Over the years I have heard many myths about poverty spoken as if they were truth. One of of the most common is that people are poor because they’re lazy.
A few years back the World Bank conducted a study of the experiences of people in developing countries who had escaped extreme poverty.It found two common factors – opportunity and initiative. The ‘poor are lazy’ argument assumes there is plenty of opportunity but that the poor lack initiative.
The reality is that people who are poor more often than not have plenty of initiative but lack opportunity. They live in economies that don’t generate sufficient jobs and where wealth is captured by an elite; experience poor health, infrastructure and education; are frequently the object of discrimination; and are often living in areas prone to conflict and disaster.
For example, I visited a village in Cambodia a few years back where all the residents had been illegally evicted from their land. They were ‘compensated’ with land many miles from the city and without basic services such as clean water, safe sanitation, doctors and schools. Too far from the city to continue working there they were trying to carve out a new life under the most difficult circumstances imaginable.
This is why development focuses on the creation of opportunities – at the macro level by building economies that generate jobs and distribute wealth equitably; creating political systems that are democratic, liberal and accountable; building infrastructure and health and education systems. At a grass roots level development focuses on helping communities mobilise the assets they have to build their well-being.
Christians who take the poor are lazy line often quote the book of Proverbs – “Lazy hands make for poverty, but diligent hands bring wealth.” (Proverbs 10). Unfortunately this misunderstands Proverbs and ignores the rest of Scripture. Proverbs is filled with pithy sayings that apply to some situations but not to others. The reader is invited to consider how and where these apply. Moreover Proverbs is providing this advice to the king and those in his court, to people in positions of privilege and opportunity. So to say to this group that the person who is lazy will become poor but the person who is diligent will become wealthy is generally true. But it is far from the whole truth, certainly for those at the bottom of the social hierarchy. Thus we also find these sayings in Proverbs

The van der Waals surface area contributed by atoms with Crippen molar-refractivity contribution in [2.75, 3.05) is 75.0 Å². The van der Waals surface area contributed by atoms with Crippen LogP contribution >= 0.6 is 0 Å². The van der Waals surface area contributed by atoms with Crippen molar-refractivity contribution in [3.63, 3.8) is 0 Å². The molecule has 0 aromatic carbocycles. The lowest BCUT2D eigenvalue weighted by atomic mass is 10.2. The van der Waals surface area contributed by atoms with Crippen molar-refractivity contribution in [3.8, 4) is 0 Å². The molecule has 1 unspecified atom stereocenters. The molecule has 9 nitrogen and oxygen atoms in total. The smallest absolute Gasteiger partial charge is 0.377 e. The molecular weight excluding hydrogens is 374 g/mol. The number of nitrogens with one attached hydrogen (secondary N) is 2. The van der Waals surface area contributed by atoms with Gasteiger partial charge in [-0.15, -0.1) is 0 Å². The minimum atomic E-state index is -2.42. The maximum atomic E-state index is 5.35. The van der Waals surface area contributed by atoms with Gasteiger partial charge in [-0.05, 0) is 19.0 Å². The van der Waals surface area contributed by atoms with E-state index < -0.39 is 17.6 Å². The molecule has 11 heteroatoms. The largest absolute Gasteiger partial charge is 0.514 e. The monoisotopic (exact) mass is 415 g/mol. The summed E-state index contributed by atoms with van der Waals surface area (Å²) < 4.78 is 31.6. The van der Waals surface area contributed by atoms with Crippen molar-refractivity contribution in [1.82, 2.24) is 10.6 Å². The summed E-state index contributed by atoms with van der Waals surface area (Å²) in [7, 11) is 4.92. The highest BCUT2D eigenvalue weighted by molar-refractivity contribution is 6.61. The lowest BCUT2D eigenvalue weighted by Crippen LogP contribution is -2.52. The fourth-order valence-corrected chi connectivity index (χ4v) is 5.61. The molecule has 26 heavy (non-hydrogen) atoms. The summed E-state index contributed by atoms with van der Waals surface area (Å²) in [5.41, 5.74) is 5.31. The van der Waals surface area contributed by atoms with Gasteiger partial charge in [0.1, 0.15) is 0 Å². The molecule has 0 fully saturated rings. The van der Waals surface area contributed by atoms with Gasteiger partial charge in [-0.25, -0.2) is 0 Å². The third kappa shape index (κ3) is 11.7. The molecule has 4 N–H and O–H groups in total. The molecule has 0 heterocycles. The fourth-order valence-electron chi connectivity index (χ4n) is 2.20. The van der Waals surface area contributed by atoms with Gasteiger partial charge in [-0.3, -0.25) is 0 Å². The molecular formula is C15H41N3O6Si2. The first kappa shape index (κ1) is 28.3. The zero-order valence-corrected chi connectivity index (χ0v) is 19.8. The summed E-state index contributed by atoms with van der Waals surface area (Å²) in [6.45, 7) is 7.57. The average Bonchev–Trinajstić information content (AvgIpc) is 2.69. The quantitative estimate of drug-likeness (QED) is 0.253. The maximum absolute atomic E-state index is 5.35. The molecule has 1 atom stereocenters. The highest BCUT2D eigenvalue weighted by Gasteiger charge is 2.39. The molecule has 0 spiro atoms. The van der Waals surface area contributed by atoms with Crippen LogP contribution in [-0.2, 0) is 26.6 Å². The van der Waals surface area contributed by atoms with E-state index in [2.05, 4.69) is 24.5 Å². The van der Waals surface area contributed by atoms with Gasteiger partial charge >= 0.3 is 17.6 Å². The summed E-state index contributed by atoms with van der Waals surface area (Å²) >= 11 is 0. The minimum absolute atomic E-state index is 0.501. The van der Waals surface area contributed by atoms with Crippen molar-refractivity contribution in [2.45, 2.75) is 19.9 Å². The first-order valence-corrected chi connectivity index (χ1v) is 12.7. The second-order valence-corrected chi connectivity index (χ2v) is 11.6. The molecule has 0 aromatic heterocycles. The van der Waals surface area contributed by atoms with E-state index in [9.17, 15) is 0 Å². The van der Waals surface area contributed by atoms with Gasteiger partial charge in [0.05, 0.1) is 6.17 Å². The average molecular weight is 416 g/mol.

Better the poor whose walk is blameless than a fool whose lips are perverse (19:1)
A ruler who oppresses the poor is like a driving rain that leaves no crops (28:3)
The righteous care about justice for the poor, but the wicked have no such concern (29:7)
These suggest poverty is often the result of injustice and that the poor person, far from being lazy, can be quite blameless in character.
When we turn to the rest of Scripture we discover that when describing poverty the focus is firmly on injustice. People are poor because their legal rights are ignored by the powerful, who neglect, exploit and oppress them.
The bible operates with the conviction that all people should have access to the earth’s resources (Genesis 1), but that the powerful organise social-political-economic systems to serve their own interests at the expense of the poor. As a result the poor of Israel are often portrayed as those who place their hope in God.
And God is portrayed as protecting their interests
I have seen this in Cambodia where people have been evicted from their land as it is illegally sold out from under them; in Tanzanian slums where moneylenders provide loans to desperate people at exorbitant rates of interest and then possess their assets when the indebted can’t repay the loan; in the garment factories of Bangladesh where women are paid poverty level wages making cheap Tshirts for the Australian market.
Can laziness cause poverty? Yes it can, but this is very much a minor part of the biblical analysis. The core of the biblical approach is that poverty is the result of injustice.
Though ancient, this analysis is just as relevant today. At heart the lack of opportunities available to the world’s poor occur because of the misuse of power – men who discriminate against women; cultural majorities that marginalise minorities; the stigmatising of people; corruption; tax fraud and exploitative labour practices by multinationals; lack of generosity; and more. How important then that we work to reverse these abuses of power, including our own, and towards a world of opportunity for all.